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Suspensions

Discussion in 'A4/S4 forum(B5 Chassis)' started by andytdi, Mar 12, 2009.

  1. andytdi
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    andytdi New Member

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    [Mar 12, 2009]
    Hi everybody,

    Well its come to that time in my cars life where the shock absorbers and the front arms are compleatly shagged.
    I replaced the spirings last with with Eibachs and i was quite happy, i also have a 32mm front Eibach anti role bar.
    I suppose my question is, has anybody had any experiance with the front arm kits you can buy off ebay for 140quid? whats the quality like?
    Also is it worth going for poly bushes such as power flex?

    And lastly i need new shocks, but good ones seem to be quite expensive. i dont really want to loose to much ride comfort (thats why i went for the Eibach springs) is it worth spending 450quid on Eibach shocks to match the springs?

    Thanks for replying!

    Andy:racer:
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  3. aragorn
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    aragorn "Stick a V8 in it!" Staff Member Moderator VCDS Map User

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    [Mar 12, 2009]
    I fitted one of those 140quid kits last year, and then found myself back under the car 4k later changing them again and replacing both front tyres as they had been completely destroyed on the inner edges due to the arms having so much play in them.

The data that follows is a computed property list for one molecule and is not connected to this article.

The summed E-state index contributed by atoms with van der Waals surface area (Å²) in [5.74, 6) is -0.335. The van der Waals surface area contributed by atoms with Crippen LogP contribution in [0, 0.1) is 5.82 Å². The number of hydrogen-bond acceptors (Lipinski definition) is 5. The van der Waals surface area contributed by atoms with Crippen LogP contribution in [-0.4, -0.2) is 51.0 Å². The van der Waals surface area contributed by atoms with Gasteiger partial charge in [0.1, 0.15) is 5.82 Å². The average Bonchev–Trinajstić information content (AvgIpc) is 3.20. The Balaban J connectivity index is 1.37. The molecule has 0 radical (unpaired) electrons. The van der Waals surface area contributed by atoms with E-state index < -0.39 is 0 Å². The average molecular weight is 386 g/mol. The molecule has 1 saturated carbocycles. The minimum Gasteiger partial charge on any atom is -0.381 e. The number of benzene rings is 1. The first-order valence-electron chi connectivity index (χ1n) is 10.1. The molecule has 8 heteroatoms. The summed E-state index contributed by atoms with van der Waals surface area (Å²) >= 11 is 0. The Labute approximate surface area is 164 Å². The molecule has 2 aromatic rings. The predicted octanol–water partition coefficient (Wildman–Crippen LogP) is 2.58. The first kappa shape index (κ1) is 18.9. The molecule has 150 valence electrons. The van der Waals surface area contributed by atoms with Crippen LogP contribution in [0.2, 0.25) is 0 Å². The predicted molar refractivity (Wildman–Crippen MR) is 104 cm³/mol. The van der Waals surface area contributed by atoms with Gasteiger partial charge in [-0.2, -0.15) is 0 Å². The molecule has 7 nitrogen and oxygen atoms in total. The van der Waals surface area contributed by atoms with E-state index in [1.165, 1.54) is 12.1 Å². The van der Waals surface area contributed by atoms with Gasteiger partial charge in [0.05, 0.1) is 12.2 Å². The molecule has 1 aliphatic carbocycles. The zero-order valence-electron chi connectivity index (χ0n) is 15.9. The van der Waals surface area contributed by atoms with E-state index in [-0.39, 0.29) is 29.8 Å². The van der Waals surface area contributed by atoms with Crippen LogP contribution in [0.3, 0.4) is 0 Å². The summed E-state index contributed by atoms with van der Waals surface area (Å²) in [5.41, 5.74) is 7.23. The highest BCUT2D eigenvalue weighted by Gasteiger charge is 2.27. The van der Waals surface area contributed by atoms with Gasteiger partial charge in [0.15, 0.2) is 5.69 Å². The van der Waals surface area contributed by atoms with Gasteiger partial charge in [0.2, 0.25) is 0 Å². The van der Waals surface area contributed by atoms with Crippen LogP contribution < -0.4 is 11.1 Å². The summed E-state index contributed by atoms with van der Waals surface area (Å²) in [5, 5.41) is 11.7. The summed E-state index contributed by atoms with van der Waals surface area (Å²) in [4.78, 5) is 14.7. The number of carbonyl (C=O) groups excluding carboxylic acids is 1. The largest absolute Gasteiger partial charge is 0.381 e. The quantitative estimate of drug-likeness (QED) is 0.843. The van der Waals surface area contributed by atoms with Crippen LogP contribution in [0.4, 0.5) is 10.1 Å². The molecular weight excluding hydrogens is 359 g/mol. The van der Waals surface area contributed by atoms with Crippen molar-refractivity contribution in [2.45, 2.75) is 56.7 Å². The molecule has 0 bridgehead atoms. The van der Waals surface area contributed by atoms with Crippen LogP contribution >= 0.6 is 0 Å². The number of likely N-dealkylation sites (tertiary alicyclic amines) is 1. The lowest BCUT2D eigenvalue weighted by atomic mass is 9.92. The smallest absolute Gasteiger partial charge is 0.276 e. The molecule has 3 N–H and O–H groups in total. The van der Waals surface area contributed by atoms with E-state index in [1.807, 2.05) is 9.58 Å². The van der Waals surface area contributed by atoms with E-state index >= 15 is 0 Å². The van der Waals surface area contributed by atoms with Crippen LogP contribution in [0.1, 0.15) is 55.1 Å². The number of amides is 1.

I wouldnt polybush a road car, certainly not the front suspension on the A4, as the entire setup relies on twisting the rubber bushes around, and you just dont know how that will affect the geometry.

    We fitted a Meyle kit the second time round, which was £330 delivered from german ebay. Much better and really tightened the car up a treat.

    As for shocks, i'd be looking at the bilstein B6 kit. Craig put a set on his S4 along with the eibach springs and is impressed with it. Very smooth ride with no harshness, yet nicely damped thru the twisties. Craig got them through Siena on this forum, and i think they were about £300-350.

    I'm not sure on your front ARB. Personally i find the A4 a naturally understeery car, and increasing the stiffness of the front ARB will only serve to increase its understeery tendancies. What i'd be doing is putting the front back to the 24mm Sport item, and looking at fitting a rear one. Remeber that Audi didnt increase the thickness of the ARB on its S4 or RS4 models, although quattro GMBH did offer uprated rear ARBs for these.
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  4. aragorn
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    aragorn "Stick a V8 in it!" Staff Member Moderator VCDS Map User

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    [Mar 12, 2009]
    Oh and i should say while your under there, i'd look at replacing the rubber bushes in the rear axle, as they will be just as knackered as the front ones, and only cost pennies.
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  5. andytdi
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    andytdi New Member

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    [Mar 12, 2009]
    Thanks for the reply,
    Yeah people always seem to have different opinions on the ARB, i did have a look for a rear one but i cant seem to find anybody that does it for a FWD a4.
    Personly when i put the anti role bar on i found it reduced body role and felt alot more stable through the twistys.